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Career Myth - the Myth of the Ladder

9 May 2018

This myth is the Myth of the Ladder.  This myth says that no matter what you are doing in your career, and no matter how content and happy you currently are, you should be looking to advance to a position of greater power, influence and pay. You should climb the ladder.

Compounding this myth are the financial and status rewards that come with ladder climbing.  Most people though don’t do a true cost/benefit analysis on the situation. They combine the pervasive Myth of the Ladder with the allure of more power and more money then fail to consider the emotional, relational and physical costs of moving up that next step on the ladder.  Hedonic adaptation then kicks in and people can start to get stuck ladder climbing.

Climbing the ladder often means doing less technical work and more people and resource management work.  For many people the enjoyment in their career is the technical/operational work and while they may not mind managing people it doesn’t actually hold their interest and curiosity, or engage them in deep ongoing learning.  In many cases well meaning people will urge the best technical/operational people to move into management, just because this is what you ‘should’ do.  This results in organisations full of managers who are not ‘technically’ good at people management.  And organisations suffer when they have people managers who don’t do people management well and for the right reasons.  Organisations need people moving into people management because they are super engaged with doing it well and learning deeply about what helps people be motivated.

A really dark side of this myth occurs with people who are in roles they don’t care about.  The danger is that these individuals, instead of pivoting into areas they can care about, move into management in the hope leadership will ease their sense of displacement.  All this results in is managers who feel out of their depth leading work they don’t really care about.  This is not a good recipe for a thriving organisation or a flourishing career.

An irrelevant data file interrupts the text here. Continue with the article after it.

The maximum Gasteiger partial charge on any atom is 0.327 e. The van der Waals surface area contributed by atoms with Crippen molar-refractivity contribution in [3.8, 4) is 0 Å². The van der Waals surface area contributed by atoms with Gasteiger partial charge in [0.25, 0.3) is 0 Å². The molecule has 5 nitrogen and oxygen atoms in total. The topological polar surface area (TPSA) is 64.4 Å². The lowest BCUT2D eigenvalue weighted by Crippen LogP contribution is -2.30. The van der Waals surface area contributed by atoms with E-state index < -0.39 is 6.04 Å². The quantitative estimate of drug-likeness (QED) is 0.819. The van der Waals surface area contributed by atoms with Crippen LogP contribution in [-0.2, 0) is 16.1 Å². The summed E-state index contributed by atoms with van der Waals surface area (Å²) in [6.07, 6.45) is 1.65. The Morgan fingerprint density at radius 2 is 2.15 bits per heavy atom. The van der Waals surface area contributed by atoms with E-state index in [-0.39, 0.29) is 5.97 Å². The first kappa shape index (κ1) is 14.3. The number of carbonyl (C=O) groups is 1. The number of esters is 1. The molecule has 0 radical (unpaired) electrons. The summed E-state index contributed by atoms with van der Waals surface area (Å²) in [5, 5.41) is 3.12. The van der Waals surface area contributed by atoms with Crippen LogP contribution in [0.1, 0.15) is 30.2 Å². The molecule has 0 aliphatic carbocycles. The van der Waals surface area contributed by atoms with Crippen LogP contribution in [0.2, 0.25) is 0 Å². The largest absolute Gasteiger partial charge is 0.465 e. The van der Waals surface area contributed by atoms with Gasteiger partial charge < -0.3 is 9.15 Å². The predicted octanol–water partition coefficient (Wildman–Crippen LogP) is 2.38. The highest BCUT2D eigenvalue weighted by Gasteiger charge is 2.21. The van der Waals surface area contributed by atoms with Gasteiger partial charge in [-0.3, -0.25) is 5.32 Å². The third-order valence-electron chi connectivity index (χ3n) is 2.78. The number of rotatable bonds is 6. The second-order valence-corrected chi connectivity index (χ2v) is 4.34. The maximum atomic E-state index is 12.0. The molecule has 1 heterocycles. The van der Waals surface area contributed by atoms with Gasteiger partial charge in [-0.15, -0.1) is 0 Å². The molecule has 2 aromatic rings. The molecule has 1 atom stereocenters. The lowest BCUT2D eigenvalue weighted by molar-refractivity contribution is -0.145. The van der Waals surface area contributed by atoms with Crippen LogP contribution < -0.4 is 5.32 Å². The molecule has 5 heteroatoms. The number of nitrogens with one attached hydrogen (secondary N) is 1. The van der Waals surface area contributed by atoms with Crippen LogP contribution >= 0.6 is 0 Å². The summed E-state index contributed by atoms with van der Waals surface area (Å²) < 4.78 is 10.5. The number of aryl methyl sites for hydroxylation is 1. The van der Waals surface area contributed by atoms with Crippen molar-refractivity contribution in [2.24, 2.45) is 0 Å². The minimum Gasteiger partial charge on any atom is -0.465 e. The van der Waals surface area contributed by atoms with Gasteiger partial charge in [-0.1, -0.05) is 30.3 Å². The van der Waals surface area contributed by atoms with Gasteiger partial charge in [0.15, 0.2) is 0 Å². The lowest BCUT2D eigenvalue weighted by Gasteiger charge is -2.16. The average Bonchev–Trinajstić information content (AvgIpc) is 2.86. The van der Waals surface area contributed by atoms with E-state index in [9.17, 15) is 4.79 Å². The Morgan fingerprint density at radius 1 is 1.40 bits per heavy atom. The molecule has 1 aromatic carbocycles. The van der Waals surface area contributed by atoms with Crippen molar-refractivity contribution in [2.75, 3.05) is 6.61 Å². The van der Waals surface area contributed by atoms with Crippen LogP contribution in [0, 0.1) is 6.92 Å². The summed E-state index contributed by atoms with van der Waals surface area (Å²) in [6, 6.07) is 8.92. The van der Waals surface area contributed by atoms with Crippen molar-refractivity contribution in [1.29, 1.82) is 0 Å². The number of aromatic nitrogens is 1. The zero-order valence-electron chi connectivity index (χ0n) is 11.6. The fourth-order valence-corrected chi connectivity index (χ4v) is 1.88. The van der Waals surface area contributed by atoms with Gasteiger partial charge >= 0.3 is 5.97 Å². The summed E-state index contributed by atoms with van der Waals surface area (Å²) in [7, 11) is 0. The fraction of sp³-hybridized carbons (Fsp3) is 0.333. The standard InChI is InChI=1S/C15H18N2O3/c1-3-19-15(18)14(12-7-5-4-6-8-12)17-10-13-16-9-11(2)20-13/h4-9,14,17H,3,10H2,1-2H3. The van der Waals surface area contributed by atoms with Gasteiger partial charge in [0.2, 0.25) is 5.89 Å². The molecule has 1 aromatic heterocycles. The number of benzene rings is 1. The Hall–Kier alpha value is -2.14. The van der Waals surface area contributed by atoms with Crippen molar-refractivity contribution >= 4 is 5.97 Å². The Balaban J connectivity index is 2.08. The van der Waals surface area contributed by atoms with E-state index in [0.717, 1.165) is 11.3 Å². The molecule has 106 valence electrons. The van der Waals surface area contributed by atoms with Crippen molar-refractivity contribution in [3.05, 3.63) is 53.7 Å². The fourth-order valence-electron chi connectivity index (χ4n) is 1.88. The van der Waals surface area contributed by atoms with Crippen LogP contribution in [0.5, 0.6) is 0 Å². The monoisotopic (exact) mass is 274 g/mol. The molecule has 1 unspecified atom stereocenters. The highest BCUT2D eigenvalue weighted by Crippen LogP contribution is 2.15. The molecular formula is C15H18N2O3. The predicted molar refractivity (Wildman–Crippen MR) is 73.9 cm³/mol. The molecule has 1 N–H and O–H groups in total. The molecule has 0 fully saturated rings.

The insidious thing about this myth is that it implies that becoming more skilled and proficient at what you do, or diving deeper and becoming a subject matter expert is not enough.  Instead the ‘right’ career path is one of moving to higher and higher positions.  Advancement becomes the central organising structure of career.  Yet advancement is only one theme you could build your career around, and it is a shaky one at that.  Consider some other organising themes such as:

  • Craftsmanship and ongoing learning in what you do
  • A sense of Meaning
  • Connection with those around you
  • Expression of core talents and strengths
  • Creativity, innovation, and new ideas

Leadership is a wonderful career when consciously chosen.  When it is chosen to be a pathway in which you build career capital, develop deep craftsmanship skills doing, use for the consistent betterment of those around you and care about doing well.

There is an antidote to falling into the Myth of the Ladder.  It is to be conscious, as you develop skills and expertise in your career, about actively continuing to stretch the amount of challenge you experience.  Fail to actively develop your skills in service of new challenges and you face the danger of becoming bored, at which time you might start to look at the ladder and see moving into people management as the only option.  

How much do you think the Myth of the Ladder is impacting your career thinking?

As always wishing you a flourishing career.

Katherine

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